Did you always want to help an open-source project like Ruby on Rails, but never got started?
Many people have the interest of contributing to open-source, myself included. I’ve done a couple of small contributions, but nothing fancy.
It’s a little intimidating, right? You’re not part of the group of contributors and you don’t really know where to start. You see 800 open issues, which one is a good one to pick?
I’ve had those feelings as well. But if you never get started, you’ll never learn what is really needed. Besides that, the rails community is super friendly and helpful, you don’t need to be scared.
Everybody’s got to start somewhere. Better now than later. And you can just learn as you go.
That’s what Stefanni and I have been doing. We just decided we wanted to start contributing to open-source and we picked our first issue.
We started a project called Open Source Thursdays.
We’re doing a livestream every thursday on our youtube channel showing what we’re doing and what we’re learning.
The goal is to show the real life of working on a new codebase: lots of googling, stumbling around, debugging, making lots of mistakes, reading docs and learning in real-time. We’ve been having lots of fun!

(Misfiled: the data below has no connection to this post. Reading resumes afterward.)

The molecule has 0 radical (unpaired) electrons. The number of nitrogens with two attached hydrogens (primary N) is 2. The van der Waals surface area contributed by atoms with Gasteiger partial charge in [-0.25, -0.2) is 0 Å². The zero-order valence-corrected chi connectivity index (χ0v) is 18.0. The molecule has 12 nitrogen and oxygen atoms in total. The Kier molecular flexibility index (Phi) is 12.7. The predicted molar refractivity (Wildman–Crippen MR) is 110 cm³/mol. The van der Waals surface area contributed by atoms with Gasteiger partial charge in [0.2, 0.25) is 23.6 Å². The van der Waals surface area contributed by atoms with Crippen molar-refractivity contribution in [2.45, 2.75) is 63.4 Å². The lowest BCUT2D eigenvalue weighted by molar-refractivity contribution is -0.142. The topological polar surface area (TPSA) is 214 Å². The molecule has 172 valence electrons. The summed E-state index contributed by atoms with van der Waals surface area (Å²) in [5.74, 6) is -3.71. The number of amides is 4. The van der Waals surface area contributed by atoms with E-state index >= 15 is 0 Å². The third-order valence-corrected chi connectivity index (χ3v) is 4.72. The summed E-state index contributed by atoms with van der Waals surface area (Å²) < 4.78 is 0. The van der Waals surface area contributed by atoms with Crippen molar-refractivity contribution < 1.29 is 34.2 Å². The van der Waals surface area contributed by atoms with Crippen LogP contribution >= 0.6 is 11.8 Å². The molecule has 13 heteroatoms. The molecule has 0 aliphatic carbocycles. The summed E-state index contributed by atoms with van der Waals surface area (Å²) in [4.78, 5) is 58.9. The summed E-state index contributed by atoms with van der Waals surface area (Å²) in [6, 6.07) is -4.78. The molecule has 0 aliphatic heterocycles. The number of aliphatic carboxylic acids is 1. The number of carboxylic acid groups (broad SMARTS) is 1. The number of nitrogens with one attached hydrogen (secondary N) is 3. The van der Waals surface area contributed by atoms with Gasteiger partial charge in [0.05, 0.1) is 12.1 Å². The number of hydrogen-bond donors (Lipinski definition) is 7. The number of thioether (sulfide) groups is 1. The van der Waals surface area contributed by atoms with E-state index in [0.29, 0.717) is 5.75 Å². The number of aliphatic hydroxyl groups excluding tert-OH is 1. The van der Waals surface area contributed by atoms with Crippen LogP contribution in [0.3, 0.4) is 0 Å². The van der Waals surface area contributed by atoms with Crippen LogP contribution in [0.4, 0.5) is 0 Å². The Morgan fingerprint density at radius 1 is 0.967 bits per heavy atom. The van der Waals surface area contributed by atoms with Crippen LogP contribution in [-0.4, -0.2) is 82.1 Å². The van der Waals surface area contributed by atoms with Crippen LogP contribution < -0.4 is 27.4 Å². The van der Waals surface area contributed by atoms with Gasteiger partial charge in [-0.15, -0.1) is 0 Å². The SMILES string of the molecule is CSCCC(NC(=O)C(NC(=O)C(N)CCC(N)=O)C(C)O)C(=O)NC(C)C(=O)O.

Last week, we went over a couple of Rails issues, and some of them looked promising. There was no open issue labeled as “good for beginners”, and we didn’t really want to work on an issue that was too simple (such as changing documentation), so we tried a different approach.
We looked for issues that had:
- a good description of the bug
- had reproduction steps written down
- had no open pull request available
- we could understand the problem without needing too much context about the codebase
We selected a couple of issues, and then decided to pick this one: Active Storage Disk Service NoMethodError: undefined method `rails_disk_service_url' related to ActiveStorage.
The first step was to try and reproduce the error by following the reproduction steps, which was possible.
We were able to run a Rails app that is just a single ruby file by using the bundler/inline feature.
This script will automatically install any missing gems, require the gems you listed, and then run your code. Pretty cool, right?
Then we tried one of the solutions that someone commented, but we were not able to fix the problem. So we created a gist showing what happened and asking for feedback and more information. That was the end of the livestream!
During the week, we got some more answers and ideas. One of the problems was that we were using the wrong ruby version (2.7 vs 3.x), and that fixed our problem.
We’ll start writing some code to implement a fix. That’s going to happen this Thursday, so stay tuned!
Check our youtube channel if you’re interested!
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